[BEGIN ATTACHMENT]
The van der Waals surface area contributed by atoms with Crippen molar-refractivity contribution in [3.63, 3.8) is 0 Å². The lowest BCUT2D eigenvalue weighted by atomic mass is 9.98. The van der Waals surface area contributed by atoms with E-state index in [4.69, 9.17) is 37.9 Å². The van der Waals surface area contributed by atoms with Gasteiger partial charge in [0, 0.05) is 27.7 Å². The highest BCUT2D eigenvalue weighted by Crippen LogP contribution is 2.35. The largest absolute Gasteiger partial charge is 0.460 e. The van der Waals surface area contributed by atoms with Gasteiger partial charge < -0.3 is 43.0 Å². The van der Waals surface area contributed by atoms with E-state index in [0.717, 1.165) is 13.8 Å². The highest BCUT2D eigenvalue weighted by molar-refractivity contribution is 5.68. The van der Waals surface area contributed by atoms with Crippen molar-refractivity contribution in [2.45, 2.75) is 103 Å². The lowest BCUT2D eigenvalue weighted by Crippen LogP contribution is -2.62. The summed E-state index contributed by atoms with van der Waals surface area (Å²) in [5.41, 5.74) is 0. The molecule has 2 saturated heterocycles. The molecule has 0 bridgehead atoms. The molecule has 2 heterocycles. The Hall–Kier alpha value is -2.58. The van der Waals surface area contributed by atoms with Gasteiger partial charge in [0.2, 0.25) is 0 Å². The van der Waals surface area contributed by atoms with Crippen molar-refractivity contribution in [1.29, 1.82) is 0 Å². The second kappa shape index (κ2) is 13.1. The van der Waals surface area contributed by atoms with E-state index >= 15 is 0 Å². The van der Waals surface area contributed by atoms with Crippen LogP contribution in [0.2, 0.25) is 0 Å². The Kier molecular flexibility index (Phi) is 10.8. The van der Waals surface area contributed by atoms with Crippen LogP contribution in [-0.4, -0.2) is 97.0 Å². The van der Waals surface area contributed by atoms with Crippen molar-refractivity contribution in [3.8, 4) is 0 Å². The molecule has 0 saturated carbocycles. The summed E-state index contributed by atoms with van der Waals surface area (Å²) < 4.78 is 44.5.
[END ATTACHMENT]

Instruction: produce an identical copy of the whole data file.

The van der Waals surface area contributed by atoms with Crippen molar-refractivity contribution in [3.63, 3.8) is 0 Å². The lowest BCUT2D eigenvalue weighted by atomic mass is 9.98. The van der Waals surface area contributed by atoms with E-state index in [4.69, 9.17) is 37.9 Å². The van der Waals surface area contributed by atoms with Gasteiger partial charge in [0, 0.05) is 27.7 Å². The highest BCUT2D eigenvalue weighted by Crippen LogP contribution is 2.35. The largest absolute Gasteiger partial charge is 0.460 e. The van der Waals surface area contributed by atoms with Gasteiger partial charge < -0.3 is 43.0 Å². The van der Waals surface area contributed by atoms with E-state index in [0.717, 1.165) is 13.8 Å². The highest BCUT2D eigenvalue weighted by molar-refractivity contribution is 5.68. The van der Waals surface area contributed by atoms with Crippen molar-refractivity contribution in [2.45, 2.75) is 103 Å². The lowest BCUT2D eigenvalue weighted by Crippen LogP contribution is -2.62. The summed E-state index contributed by atoms with van der Waals surface area (Å²) in [5.41, 5.74) is 0. The molecule has 2 saturated heterocycles. The molecule has 0 bridgehead atoms. The molecule has 2 heterocycles. The Hall–Kier alpha value is -2.58. The van der Waals surface area contributed by atoms with Gasteiger partial charge in [0.2, 0.25) is 0 Å². The van der Waals surface area contributed by atoms with Crippen molar-refractivity contribution in [1.29, 1.82) is 0 Å². The second kappa shape index (κ2) is 13.1. The van der Waals surface area contributed by atoms with E-state index >= 15 is 0 Å². The van der Waals surface area contributed by atoms with Crippen LogP contribution in [0.2, 0.25) is 0 Å². The Kier molecular flexibility index (Phi) is 10.8. The van der Waals surface area contributed by atoms with Crippen LogP contribution in [-0.4, -0.2) is 97.0 Å². The van der Waals surface area contributed by atoms with Crippen molar-refractivity contribution in [3.8, 4) is 0 Å². The molecule has 0 saturated carbocycles. The summed E-state index contributed by atoms with van der Waals surface area (Å²) < 4.78 is 44.5.